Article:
A man who worked in the graphics department has dozens of tattoos, the most amazing of which was a Bengal tiger. The tiger’s head was positioned right over his heart, and the body of it curled over his shoulder to his back, where the tiger’s tail was. He admitted that that much work took several sessions, and he said that the closer to the bone a tattoo is, the more painful it is. I didn’t realize it at the time, but I know now that I was doing research so that I too would eventually get my own tattoo.

Now I will admit that I judge others. I’m not proud of it, and I do try to keep an open mind. However, when I began to get to know people wearing a lot of ink, I realized that my initial impression was not always the right one. When a person has a tattoo in a visible spot, you often can’t help making a judgement about that person. I know it isn’t right, but there you are–human nature at perhaps not its finest. I found I had to admire those who committed their bodies to large and/or visible ink, and began to understand how little I knew about about people in general.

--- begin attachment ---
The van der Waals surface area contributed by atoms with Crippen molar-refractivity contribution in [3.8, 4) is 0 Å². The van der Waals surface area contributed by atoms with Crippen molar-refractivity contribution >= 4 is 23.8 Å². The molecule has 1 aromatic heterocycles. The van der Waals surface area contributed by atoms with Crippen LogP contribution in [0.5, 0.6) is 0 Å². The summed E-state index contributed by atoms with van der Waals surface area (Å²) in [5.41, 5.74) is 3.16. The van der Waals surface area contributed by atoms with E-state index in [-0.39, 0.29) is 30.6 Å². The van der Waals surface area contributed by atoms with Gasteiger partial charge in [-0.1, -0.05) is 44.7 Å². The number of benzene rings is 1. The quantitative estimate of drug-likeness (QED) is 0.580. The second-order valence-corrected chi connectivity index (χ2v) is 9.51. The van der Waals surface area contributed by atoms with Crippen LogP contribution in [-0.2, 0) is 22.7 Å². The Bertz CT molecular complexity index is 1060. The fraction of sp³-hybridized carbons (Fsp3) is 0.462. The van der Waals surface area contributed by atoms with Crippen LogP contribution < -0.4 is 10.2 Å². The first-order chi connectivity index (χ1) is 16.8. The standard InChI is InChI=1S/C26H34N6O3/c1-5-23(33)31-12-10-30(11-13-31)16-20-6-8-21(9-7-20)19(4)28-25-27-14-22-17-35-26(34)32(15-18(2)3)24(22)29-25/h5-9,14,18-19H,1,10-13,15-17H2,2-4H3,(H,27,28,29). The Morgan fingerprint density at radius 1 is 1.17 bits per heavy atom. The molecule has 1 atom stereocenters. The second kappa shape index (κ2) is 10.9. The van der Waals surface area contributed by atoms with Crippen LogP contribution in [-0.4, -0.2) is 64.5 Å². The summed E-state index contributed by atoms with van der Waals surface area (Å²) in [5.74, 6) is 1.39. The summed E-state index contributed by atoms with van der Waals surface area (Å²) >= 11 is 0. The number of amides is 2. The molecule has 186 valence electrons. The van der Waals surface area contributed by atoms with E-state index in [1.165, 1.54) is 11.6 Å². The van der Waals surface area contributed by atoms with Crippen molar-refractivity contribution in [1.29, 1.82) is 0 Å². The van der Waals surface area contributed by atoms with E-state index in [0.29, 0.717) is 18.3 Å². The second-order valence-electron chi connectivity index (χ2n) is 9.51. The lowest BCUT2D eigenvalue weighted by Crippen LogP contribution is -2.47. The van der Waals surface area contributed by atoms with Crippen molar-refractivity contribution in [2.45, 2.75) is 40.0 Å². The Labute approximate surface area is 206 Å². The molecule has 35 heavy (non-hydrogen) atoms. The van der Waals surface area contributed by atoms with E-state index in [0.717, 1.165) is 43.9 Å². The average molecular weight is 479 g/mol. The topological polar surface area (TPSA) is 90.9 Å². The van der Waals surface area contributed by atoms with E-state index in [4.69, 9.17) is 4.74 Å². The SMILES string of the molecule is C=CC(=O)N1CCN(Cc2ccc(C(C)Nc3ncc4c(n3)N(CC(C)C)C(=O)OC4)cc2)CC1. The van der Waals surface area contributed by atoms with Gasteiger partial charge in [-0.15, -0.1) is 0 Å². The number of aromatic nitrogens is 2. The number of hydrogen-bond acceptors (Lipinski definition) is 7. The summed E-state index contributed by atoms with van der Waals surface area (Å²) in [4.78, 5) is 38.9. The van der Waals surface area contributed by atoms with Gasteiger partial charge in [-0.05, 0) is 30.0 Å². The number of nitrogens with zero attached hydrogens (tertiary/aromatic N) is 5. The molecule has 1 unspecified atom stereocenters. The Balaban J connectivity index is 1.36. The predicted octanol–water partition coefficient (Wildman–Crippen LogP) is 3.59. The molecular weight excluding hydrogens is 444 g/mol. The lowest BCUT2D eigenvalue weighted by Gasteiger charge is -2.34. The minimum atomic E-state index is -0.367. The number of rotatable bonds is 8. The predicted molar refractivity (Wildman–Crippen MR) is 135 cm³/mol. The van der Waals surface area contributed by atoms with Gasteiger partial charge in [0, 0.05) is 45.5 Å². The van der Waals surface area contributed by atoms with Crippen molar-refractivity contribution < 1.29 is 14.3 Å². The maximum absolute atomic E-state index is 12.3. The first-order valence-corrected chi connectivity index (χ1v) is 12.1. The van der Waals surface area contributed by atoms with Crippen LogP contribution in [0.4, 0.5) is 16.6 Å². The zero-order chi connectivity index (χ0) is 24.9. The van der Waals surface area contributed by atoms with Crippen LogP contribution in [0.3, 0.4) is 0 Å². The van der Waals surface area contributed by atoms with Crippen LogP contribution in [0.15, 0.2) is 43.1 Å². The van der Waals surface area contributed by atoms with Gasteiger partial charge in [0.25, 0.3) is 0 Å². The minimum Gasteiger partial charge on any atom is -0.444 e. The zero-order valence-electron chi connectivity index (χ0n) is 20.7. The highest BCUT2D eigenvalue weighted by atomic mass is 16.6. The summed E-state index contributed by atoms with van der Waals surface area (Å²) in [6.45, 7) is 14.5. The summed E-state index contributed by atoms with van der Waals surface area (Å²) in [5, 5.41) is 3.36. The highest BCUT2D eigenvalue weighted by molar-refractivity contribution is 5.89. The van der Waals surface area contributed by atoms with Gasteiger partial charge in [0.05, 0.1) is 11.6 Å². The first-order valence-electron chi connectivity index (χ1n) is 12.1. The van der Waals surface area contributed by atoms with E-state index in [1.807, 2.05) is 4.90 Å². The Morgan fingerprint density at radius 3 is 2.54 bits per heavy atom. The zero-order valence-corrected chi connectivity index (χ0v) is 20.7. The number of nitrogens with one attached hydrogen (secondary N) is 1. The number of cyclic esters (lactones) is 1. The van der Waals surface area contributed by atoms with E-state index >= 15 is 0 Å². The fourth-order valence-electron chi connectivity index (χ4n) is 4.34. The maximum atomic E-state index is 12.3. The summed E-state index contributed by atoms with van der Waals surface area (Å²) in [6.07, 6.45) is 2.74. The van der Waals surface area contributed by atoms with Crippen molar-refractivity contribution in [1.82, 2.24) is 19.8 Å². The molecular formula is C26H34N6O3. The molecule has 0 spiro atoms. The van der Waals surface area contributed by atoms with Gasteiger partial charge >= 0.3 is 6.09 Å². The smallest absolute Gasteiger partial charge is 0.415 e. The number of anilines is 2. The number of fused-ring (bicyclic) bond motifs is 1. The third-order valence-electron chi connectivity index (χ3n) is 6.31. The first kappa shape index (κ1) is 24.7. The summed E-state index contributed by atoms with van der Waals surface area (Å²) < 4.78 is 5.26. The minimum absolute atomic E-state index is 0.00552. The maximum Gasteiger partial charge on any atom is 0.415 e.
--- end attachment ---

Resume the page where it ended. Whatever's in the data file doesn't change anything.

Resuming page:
It took me nearly a year to commit to getting my own tattoo. I went to my friend the tattoo artist and discussed tattoos in general. She told me why she chose hers, and what her ink meant to her. I was still stinging from my recent divorce and had been through the various stages of the emotions you go through:

  • The “you bastard, how could you do this me?” stage
  • The “how could you cheat on me and then lie about it?” stage
  • The “I hope you get run over by a Mack truck” stage
  • The “you are a despicable human being” stage

…all the way to the final “I really don’t care what happens to you–I’m moving on with my life now–buh-bye” stage. (And BTW–you know it’s really over when you just don’t care any more.) One of the many things my first husband griped about (and oh, there were soooo many!) was people who had tattoos. He was vehemently against them and thought that anyone who had them was just not the “right” sort of person.

I think you can see where I’m going with this. My final *KMA-to-my-divorce-moment came when I walked into my friend’s studio and told her what I wanted, and could she do it right then before I lost my nerve? Luckily she could. I now have a perfectly darling little rose-red heart about the size of a dime tattooed in a place where only a select few may see it. Oh, and in case you are wondering what it feels like–it feels a lot like a persistent mosquito; sort of an itchy/stingy (but not terribly painful) feeling.